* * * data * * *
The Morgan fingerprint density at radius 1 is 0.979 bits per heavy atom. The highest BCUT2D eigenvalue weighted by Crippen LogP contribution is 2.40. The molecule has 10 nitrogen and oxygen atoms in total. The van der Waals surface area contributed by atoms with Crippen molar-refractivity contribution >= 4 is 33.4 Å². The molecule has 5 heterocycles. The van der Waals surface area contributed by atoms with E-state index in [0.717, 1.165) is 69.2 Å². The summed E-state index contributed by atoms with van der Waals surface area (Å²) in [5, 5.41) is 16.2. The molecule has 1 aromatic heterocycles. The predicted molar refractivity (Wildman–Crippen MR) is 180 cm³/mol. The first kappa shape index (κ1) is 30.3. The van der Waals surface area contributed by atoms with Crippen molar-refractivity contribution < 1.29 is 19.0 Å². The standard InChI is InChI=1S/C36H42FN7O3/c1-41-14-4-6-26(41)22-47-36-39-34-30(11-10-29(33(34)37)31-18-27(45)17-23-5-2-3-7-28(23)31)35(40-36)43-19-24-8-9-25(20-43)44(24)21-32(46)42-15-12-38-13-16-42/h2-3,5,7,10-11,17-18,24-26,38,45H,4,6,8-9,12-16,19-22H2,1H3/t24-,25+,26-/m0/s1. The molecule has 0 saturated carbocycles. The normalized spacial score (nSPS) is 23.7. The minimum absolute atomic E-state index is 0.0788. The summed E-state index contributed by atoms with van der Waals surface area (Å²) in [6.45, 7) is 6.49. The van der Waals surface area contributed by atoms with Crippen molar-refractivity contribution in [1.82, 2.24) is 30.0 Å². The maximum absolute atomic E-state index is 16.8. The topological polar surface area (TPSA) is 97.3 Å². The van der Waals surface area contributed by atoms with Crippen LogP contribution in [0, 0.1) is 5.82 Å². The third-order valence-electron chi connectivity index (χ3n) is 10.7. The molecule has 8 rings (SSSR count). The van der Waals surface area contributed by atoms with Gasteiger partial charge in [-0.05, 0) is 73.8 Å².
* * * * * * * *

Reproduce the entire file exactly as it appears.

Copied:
The Morgan fingerprint density at radius 1 is 0.979 bits per heavy atom. The highest BCUT2D eigenvalue weighted by Crippen LogP contribution is 2.40. The molecule has 10 nitrogen and oxygen atoms in total. The van der Waals surface area contributed by atoms with Crippen molar-refractivity contribution >= 4 is 33.4 Å². The molecule has 5 heterocycles. The van der Waals surface area contributed by atoms with E-state index in [0.717, 1.165) is 69.2 Å². The summed E-state index contributed by atoms with van der Waals surface area (Å²) in [5, 5.41) is 16.2. The molecule has 1 aromatic heterocycles. The predicted molar refractivity (Wildman–Crippen MR) is 180 cm³/mol. The first kappa shape index (κ1) is 30.3. The van der Waals surface area contributed by atoms with Crippen molar-refractivity contribution < 1.29 is 19.0 Å². The standard InChI is InChI=1S/C36H42FN7O3/c1-41-14-4-6-26(41)22-47-36-39-34-30(11-10-29(33(34)37)31-18-27(45)17-23-5-2-3-7-28(23)31)35(40-36)43-19-24-8-9-25(20-43)44(24)21-32(46)42-15-12-38-13-16-42/h2-3,5,7,10-11,17-18,24-26,38,45H,4,6,8-9,12-16,19-22H2,1H3/t24-,25+,26-/m0/s1. The molecule has 0 saturated carbocycles. The normalized spacial score (nSPS) is 23.7. The minimum absolute atomic E-state index is 0.0788. The summed E-state index contributed by atoms with van der Waals surface area (Å²) in [6.45, 7) is 6.49. The van der Waals surface area contributed by atoms with Crippen molar-refractivity contribution in [1.82, 2.24) is 30.0 Å². The maximum absolute atomic E-state index is 16.8. The topological polar surface area (TPSA) is 97.3 Å². The van der Waals surface area contributed by atoms with Crippen LogP contribution in [0, 0.1) is 5.82 Å². The third-order valence-electron chi connectivity index (χ3n) is 10.7. The molecule has 8 rings (SSSR count). The van der Waals surface area contributed by atoms with Gasteiger partial charge in [-0.05, 0) is 73.8 Å².